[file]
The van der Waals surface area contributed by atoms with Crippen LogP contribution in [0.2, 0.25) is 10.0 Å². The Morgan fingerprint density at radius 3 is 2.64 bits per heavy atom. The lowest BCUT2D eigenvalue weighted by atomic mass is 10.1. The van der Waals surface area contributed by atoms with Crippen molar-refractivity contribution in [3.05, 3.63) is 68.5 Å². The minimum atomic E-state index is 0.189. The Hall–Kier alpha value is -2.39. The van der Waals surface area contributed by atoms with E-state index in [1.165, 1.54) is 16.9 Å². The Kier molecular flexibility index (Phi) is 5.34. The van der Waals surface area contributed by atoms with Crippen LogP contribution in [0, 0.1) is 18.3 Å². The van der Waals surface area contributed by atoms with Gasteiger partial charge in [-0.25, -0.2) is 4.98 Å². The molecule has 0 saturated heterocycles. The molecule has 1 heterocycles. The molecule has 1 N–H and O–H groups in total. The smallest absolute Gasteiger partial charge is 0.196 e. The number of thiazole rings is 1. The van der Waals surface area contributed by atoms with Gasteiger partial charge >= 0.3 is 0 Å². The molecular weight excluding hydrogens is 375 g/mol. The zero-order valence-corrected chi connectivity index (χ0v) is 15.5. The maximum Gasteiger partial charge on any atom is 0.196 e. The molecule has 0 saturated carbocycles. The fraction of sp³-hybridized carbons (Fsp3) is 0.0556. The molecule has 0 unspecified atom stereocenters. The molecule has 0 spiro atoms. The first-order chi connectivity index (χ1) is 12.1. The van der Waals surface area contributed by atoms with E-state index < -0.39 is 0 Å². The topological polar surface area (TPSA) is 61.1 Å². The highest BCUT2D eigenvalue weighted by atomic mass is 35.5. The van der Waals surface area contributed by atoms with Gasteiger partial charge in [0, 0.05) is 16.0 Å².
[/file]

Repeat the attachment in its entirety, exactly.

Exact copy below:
The van der Waals surface area contributed by atoms with Crippen LogP contribution in [0.2, 0.25) is 10.0 Å². The Morgan fingerprint density at radius 3 is 2.64 bits per heavy atom. The lowest BCUT2D eigenvalue weighted by atomic mass is 10.1. The van der Waals surface area contributed by atoms with Crippen molar-refractivity contribution in [3.05, 3.63) is 68.5 Å². The minimum atomic E-state index is 0.189. The Hall–Kier alpha value is -2.39. The van der Waals surface area contributed by atoms with E-state index in [1.165, 1.54) is 16.9 Å². The Kier molecular flexibility index (Phi) is 5.34. The van der Waals surface area contributed by atoms with Crippen LogP contribution in [0, 0.1) is 18.3 Å². The van der Waals surface area contributed by atoms with Gasteiger partial charge in [-0.25, -0.2) is 4.98 Å². The molecule has 0 saturated heterocycles. The molecule has 1 heterocycles. The molecule has 1 N–H and O–H groups in total. The smallest absolute Gasteiger partial charge is 0.196 e. The number of thiazole rings is 1. The van der Waals surface area contributed by atoms with Gasteiger partial charge >= 0.3 is 0 Å². The molecular weight excluding hydrogens is 375 g/mol. The zero-order valence-corrected chi connectivity index (χ0v) is 15.5. The maximum Gasteiger partial charge on any atom is 0.196 e. The molecule has 0 saturated carbocycles. The fraction of sp³-hybridized carbons (Fsp3) is 0.0556. The molecule has 0 unspecified atom stereocenters. The molecule has 0 spiro atoms. The first-order chi connectivity index (χ1) is 12.1. The van der Waals surface area contributed by atoms with E-state index < -0.39 is 0 Å². The topological polar surface area (TPSA) is 61.1 Å². The highest BCUT2D eigenvalue weighted by atomic mass is 35.5. The van der Waals surface area contributed by atoms with Gasteiger partial charge in [0, 0.05) is 16.0 Å².